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Pc Gaming And Digital Distribution

Thundery wintry showers


This blog article will explore the future of PC gaming using DRM on the one hand, and online extras/support on the other, and how things may pan out if we see numerous competitors such as "Origin" compete (if that's the right word for it, as we will see below) with Valve Software's "Steam".

As many will already know, I am a strong opponent of forcing Digital Rights Management (DRM) on consumers because of the vast potential for abuse (as DRM basically gives the DRM owner scope to set whatever restrictions that he/she wants). On the other hand, I support the use of account-based activation to access online extras, as it's a good way of rewarding paying customers and creating a difference between a pirated copy and a legitimate copy.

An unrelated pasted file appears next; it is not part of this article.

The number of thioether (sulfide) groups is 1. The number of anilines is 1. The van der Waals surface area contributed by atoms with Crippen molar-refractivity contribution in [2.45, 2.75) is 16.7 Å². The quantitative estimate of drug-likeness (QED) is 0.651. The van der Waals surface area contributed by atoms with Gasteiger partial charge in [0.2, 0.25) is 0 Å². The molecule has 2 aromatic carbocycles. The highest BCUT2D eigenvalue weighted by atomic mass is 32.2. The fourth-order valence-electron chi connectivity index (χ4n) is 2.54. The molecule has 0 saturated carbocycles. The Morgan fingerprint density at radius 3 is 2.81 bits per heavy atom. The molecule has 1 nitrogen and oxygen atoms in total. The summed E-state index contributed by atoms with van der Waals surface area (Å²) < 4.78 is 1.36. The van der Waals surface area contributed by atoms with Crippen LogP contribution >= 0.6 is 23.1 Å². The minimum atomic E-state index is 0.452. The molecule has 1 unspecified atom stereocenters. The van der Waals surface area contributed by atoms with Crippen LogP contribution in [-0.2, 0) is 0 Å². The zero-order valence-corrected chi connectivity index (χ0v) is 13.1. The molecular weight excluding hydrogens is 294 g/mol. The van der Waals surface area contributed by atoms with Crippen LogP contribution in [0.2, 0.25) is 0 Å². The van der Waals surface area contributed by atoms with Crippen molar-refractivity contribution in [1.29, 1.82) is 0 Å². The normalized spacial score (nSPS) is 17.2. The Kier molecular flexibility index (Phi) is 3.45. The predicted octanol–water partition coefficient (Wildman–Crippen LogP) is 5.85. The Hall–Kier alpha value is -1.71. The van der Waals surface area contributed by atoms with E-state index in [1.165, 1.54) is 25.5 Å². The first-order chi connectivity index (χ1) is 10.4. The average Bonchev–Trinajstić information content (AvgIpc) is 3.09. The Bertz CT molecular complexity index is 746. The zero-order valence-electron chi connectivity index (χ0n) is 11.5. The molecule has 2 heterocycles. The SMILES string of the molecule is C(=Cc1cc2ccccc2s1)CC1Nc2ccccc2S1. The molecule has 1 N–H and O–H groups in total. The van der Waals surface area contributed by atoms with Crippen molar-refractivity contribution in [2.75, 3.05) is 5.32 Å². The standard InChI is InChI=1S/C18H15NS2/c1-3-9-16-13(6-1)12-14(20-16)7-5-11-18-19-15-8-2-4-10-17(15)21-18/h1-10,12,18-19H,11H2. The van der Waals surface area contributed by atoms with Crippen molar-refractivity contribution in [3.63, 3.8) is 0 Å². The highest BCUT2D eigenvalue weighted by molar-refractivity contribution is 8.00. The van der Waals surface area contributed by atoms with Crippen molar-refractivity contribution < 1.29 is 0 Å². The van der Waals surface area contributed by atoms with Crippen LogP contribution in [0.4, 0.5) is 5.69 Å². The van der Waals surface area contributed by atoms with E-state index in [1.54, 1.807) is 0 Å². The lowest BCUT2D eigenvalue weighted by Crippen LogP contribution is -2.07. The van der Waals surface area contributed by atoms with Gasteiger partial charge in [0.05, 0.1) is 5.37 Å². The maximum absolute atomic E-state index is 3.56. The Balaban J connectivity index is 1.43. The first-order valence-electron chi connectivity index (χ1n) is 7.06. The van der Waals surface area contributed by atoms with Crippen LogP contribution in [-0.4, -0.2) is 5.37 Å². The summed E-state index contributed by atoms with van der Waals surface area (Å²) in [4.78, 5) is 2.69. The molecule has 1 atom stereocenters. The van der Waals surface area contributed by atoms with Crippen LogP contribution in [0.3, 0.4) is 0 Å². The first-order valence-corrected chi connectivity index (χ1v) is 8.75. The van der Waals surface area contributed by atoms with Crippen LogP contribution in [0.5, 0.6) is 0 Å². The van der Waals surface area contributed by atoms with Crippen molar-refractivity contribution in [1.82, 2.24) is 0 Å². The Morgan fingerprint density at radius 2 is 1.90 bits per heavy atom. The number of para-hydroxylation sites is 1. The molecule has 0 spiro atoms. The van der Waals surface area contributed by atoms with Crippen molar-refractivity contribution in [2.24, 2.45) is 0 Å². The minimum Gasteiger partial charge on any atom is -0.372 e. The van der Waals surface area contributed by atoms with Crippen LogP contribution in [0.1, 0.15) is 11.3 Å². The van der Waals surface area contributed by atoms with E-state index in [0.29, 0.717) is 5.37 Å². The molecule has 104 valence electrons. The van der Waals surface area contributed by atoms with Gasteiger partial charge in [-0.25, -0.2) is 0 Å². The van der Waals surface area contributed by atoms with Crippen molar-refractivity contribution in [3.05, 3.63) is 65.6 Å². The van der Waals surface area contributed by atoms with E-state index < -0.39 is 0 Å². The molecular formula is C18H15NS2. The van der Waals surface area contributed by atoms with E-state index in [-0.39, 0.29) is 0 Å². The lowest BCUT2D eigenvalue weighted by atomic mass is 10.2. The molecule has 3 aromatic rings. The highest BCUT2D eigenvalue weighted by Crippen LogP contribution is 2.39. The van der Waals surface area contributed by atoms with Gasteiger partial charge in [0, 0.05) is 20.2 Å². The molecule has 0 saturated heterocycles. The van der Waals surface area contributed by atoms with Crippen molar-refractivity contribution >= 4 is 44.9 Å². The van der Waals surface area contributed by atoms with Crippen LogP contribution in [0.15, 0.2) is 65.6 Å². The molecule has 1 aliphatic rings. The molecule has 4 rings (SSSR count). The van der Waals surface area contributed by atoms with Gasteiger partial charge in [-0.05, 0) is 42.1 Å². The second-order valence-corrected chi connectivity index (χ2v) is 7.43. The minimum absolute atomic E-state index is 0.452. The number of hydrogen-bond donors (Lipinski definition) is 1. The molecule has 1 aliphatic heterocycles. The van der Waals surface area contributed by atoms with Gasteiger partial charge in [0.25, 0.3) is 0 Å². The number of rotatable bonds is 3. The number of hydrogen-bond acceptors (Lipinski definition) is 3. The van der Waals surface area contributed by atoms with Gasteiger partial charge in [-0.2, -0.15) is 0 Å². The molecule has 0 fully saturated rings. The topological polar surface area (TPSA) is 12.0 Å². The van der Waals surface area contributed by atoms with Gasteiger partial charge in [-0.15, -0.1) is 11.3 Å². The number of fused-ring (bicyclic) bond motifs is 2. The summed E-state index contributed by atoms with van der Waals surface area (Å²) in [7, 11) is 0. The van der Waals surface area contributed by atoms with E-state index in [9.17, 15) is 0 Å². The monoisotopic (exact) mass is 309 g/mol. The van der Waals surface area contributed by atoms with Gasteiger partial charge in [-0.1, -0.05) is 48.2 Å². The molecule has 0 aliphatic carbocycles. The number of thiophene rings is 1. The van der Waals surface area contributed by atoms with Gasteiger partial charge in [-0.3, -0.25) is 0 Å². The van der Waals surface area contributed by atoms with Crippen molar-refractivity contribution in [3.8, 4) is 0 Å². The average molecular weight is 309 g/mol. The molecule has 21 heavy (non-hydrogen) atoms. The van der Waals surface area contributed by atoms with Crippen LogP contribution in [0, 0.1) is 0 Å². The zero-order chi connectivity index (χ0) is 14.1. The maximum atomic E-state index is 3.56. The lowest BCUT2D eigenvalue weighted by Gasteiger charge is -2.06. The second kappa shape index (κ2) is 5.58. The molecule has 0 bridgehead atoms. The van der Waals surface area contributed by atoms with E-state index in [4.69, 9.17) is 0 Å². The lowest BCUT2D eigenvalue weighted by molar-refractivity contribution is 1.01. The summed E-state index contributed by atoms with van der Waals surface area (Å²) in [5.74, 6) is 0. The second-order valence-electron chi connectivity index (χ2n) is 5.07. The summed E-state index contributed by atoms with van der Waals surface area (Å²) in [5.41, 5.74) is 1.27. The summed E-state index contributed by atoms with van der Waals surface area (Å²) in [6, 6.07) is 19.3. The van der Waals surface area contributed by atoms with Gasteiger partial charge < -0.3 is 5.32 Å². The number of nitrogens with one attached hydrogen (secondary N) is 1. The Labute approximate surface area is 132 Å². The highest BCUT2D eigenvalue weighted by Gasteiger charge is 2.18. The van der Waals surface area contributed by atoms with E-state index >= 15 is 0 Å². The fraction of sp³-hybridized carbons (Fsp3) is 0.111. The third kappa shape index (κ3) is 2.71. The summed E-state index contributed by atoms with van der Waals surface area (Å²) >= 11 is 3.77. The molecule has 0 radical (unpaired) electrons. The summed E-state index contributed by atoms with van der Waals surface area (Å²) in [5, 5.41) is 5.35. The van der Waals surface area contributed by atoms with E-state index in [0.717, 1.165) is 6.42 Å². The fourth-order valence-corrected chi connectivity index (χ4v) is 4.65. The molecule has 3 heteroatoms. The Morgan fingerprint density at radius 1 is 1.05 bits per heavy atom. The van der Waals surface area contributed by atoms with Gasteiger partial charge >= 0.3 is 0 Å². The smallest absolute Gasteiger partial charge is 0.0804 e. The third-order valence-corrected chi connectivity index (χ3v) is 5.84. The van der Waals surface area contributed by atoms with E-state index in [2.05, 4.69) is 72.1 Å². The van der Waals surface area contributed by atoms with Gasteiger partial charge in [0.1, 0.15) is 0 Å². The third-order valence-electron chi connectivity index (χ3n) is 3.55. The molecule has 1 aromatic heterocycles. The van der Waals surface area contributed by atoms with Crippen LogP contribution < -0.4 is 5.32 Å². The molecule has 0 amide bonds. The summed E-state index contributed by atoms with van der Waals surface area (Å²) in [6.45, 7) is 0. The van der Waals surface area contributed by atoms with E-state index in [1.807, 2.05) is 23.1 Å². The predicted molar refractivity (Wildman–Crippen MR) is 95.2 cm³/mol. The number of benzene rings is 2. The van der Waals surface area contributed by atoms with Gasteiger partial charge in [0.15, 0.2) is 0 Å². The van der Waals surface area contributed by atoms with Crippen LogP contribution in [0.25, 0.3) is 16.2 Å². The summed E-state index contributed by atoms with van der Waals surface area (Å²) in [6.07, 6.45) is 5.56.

I've been using Valve Software's "Steam" quite a lot recently, which is an interesting case in that it follows both models (it uses DRM but is also pretty good on the "rewarding paying customers with online extras" front) and as of November 2011, in my experience the benefits have at least counterbalanced the reservations about the DRM. For instance, the "you can't play 2-4 multiplayer with 1 copy of the game" issue pales into insignificance when I pick up the games for 2-4 times less than the retail price due to taking advantage of Steam's offers and "5 for the price of 2" type "game packs". But the main subject of this blog is, would it be better for PC gaming if we were to have Steam as a near-monopoly on clients and digital distribution or better to have a lot of competition? There are those who say competition is better, while there are others who are dead against it because they want all their DRM-authenticated titles on one platform. I actually think both sides have a case, and will outline two relevant scenarios below.